Wounds to crucial organs soon could be sealed in 60 seconds thanks to a new elastic and adhesive surgical glue.
Biomedical engineers from the U.S. and the University of Sydney have developed a new glue that is ideal for sealing wounds in body tissues that continually expand and relax, including lungs, hearts and arteries.
The glue—dubbed MeTro—can also work on internal wounds that are often in hard-to-reach areas and usually require staples or sutures due to surrounding body fluid hampering the effectiveness of other sealants.
“The beauty of the MeTro formulation is that, as soon as it comes in contact with tissue surfaces, it solidifies into a gel-like phase without running away,” lead author of the study, Assistant Professor Nasim Annabi, Ph.D., from the Department of Chemical Engineering at Northeastern University, said in a statement. “We then further stabilize it by curing it on-site with a short light-mediated crosslinking treatment.
“This allows the sealant to be very accurately placed and to tightly bond and interlock with structures on the tissue surface,” she added.
The glue includes a built-in degrading enzyme that can be modified to determine how long the sealant lasts in order to allow adequate time for the wound to heal.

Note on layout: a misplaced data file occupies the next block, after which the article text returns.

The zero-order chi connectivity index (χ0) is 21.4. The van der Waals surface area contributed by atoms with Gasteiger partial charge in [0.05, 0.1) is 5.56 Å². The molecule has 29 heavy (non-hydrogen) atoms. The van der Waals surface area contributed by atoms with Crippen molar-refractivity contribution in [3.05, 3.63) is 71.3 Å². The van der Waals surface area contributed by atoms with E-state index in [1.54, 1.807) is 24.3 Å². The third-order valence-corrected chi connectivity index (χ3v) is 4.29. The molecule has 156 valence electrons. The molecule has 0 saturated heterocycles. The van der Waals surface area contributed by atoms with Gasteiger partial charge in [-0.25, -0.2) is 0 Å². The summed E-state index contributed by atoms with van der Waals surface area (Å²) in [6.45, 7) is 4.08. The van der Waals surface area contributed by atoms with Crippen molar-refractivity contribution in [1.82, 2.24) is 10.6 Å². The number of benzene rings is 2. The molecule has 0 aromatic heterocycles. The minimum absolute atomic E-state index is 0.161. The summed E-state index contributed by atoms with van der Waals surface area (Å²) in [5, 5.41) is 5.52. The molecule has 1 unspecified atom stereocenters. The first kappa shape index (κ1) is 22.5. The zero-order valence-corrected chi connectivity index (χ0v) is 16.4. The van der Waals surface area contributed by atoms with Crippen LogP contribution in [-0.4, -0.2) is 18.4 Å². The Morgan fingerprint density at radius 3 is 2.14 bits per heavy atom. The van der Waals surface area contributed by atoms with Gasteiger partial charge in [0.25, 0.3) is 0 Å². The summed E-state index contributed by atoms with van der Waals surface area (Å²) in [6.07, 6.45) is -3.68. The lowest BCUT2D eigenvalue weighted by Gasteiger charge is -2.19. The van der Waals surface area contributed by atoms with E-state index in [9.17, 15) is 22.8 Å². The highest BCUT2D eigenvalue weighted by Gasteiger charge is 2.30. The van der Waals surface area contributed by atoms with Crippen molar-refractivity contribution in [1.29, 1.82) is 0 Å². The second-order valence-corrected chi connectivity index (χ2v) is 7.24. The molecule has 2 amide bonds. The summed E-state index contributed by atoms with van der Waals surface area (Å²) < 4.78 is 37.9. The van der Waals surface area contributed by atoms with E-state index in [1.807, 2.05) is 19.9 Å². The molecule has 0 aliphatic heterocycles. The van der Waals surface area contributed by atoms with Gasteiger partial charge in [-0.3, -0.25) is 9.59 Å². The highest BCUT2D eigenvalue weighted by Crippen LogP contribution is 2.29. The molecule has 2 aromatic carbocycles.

The researchers successfully tested the gel on sealed incisions in the arteries and lungs of rodents and the lungs of pigs, without needing sutures and staples.
“When you watch MeTro, you can see it act like a liquid, filling the gaps and conforming to the shape of the wound,” University of Sydney’s Professor Anthony Weiss, Ph.D., said in a statement. “It responds well biologically, and interfaces closely with human tissue to promote healing.
“The gel is easily stored and can be squirted directly onto a wound or cavity,” he added. “The potential applications are powerful – from treating serious internal wounds at emergency sites such as following car accidents and in war zones, as well as improving hospital surgeries.”
Weiss said that the researchers will now move onto clinical testing for the new technology.